Published on September 30, 2019
“Hermann Fritz heard the news on the radio. It was the day after Christmas in 2004, and Fritz, a civil engineer who lived in Georgia, was visiting his parents' home in Zurich, Switzerland, for the holidays. The reporter's voice crackled through the speaker: There had been an earthquake in the Indian Ocean. A tsunami had followed. Thousands of people were presumed dead.”
In the October issue of Wired, writer Gloria Dickie tells the story of NHERI researcher Hermann Fritz, on faculty at Georgia Tech, and his work with fellow tsunami researcher Costas Synolakis, of the University of Southern California. The article, “How amateur video is helping us understand deadly tsunamis, relates how NSF-funded researchers used video to piece together tsunami wave behavior.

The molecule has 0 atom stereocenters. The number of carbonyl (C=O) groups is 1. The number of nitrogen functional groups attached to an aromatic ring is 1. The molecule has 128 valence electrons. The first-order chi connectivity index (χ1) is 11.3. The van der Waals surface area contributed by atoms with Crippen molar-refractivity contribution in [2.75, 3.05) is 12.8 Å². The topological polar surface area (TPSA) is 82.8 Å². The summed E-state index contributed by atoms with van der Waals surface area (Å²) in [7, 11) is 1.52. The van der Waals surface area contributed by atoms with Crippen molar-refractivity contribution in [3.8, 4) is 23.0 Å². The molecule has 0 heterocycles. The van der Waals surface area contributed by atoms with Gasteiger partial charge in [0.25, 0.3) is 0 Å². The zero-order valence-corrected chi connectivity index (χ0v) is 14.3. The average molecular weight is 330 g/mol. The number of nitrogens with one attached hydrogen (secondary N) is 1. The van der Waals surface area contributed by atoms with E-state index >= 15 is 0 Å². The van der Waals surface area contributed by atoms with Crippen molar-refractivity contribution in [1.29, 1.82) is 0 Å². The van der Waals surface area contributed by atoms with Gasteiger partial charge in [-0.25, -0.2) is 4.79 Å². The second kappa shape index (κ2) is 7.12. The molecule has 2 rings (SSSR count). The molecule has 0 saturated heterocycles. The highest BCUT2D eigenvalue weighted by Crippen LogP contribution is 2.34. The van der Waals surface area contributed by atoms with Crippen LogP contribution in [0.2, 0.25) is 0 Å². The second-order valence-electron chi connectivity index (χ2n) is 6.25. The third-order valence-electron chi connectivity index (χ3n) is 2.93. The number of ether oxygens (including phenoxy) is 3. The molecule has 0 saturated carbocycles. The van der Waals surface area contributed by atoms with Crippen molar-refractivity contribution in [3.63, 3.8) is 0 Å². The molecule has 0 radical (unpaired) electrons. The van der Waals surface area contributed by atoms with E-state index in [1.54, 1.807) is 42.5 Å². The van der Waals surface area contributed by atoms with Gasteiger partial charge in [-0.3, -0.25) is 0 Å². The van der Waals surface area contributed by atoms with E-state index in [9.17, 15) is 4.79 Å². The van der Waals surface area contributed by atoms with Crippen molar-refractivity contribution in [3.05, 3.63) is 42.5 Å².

As the article tells it, at the O.H. Hinsdale lab, Fritz “had used the pool to study how landslides create tsunamis. That work made him well known around campus as the guy who dumped 3,000 pounds of gravel into the pool. Undergrad laborers armed with shovels and brooms were tasked with wading into the water to clean up the debris, over and over again.”
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